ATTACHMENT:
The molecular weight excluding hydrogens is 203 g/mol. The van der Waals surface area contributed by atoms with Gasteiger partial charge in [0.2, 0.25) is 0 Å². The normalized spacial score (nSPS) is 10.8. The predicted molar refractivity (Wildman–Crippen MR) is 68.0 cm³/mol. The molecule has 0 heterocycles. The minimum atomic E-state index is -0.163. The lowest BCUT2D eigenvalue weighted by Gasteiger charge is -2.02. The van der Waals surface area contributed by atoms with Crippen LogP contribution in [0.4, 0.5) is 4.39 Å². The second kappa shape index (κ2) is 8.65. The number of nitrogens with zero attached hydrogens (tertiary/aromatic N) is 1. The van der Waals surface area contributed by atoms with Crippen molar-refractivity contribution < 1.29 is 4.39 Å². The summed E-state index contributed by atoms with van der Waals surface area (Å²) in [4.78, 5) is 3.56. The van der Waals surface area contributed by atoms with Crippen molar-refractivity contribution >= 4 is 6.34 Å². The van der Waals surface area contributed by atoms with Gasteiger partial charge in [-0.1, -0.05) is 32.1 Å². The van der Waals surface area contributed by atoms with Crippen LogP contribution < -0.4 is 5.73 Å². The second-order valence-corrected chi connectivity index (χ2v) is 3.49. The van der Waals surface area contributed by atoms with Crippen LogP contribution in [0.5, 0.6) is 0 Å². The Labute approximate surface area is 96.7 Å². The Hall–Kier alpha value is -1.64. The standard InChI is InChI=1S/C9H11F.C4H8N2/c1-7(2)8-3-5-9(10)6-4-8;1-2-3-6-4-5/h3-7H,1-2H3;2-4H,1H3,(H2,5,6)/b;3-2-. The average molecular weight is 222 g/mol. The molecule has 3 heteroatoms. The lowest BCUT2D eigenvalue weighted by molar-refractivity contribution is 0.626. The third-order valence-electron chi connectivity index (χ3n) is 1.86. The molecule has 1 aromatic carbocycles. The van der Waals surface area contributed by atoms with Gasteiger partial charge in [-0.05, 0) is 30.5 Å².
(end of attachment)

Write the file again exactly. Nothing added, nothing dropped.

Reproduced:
The molecular weight excluding hydrogens is 203 g/mol. The van der Waals surface area contributed by atoms with Gasteiger partial charge in [0.2, 0.25) is 0 Å². The normalized spacial score (nSPS) is 10.8. The predicted molar refractivity (Wildman–Crippen MR) is 68.0 cm³/mol. The molecule has 0 heterocycles. The minimum atomic E-state index is -0.163. The lowest BCUT2D eigenvalue weighted by Gasteiger charge is -2.02. The van der Waals surface area contributed by atoms with Crippen LogP contribution in [0.4, 0.5) is 4.39 Å². The second kappa shape index (κ2) is 8.65. The number of nitrogens with zero attached hydrogens (tertiary/aromatic N) is 1. The van der Waals surface area contributed by atoms with Crippen molar-refractivity contribution < 1.29 is 4.39 Å². The summed E-state index contributed by atoms with van der Waals surface area (Å²) in [4.78, 5) is 3.56. The van der Waals surface area contributed by atoms with Crippen molar-refractivity contribution >= 4 is 6.34 Å². The van der Waals surface area contributed by atoms with Gasteiger partial charge in [-0.1, -0.05) is 32.1 Å². The van der Waals surface area contributed by atoms with Crippen LogP contribution < -0.4 is 5.73 Å². The second-order valence-corrected chi connectivity index (χ2v) is 3.49. The van der Waals surface area contributed by atoms with Crippen LogP contribution in [0.5, 0.6) is 0 Å². The Labute approximate surface area is 96.7 Å². The Hall–Kier alpha value is -1.64. The standard InChI is InChI=1S/C9H11F.C4H8N2/c1-7(2)8-3-5-9(10)6-4-8;1-2-3-6-4-5/h3-7H,1-2H3;2-4H,1H3,(H2,5,6)/b;3-2-. The average molecular weight is 222 g/mol. The molecule has 3 heteroatoms. The lowest BCUT2D eigenvalue weighted by molar-refractivity contribution is 0.626. The third-order valence-electron chi connectivity index (χ3n) is 1.86. The molecule has 1 aromatic carbocycles. The van der Waals surface area contributed by atoms with Gasteiger partial charge in [-0.05, 0) is 30.5 Å².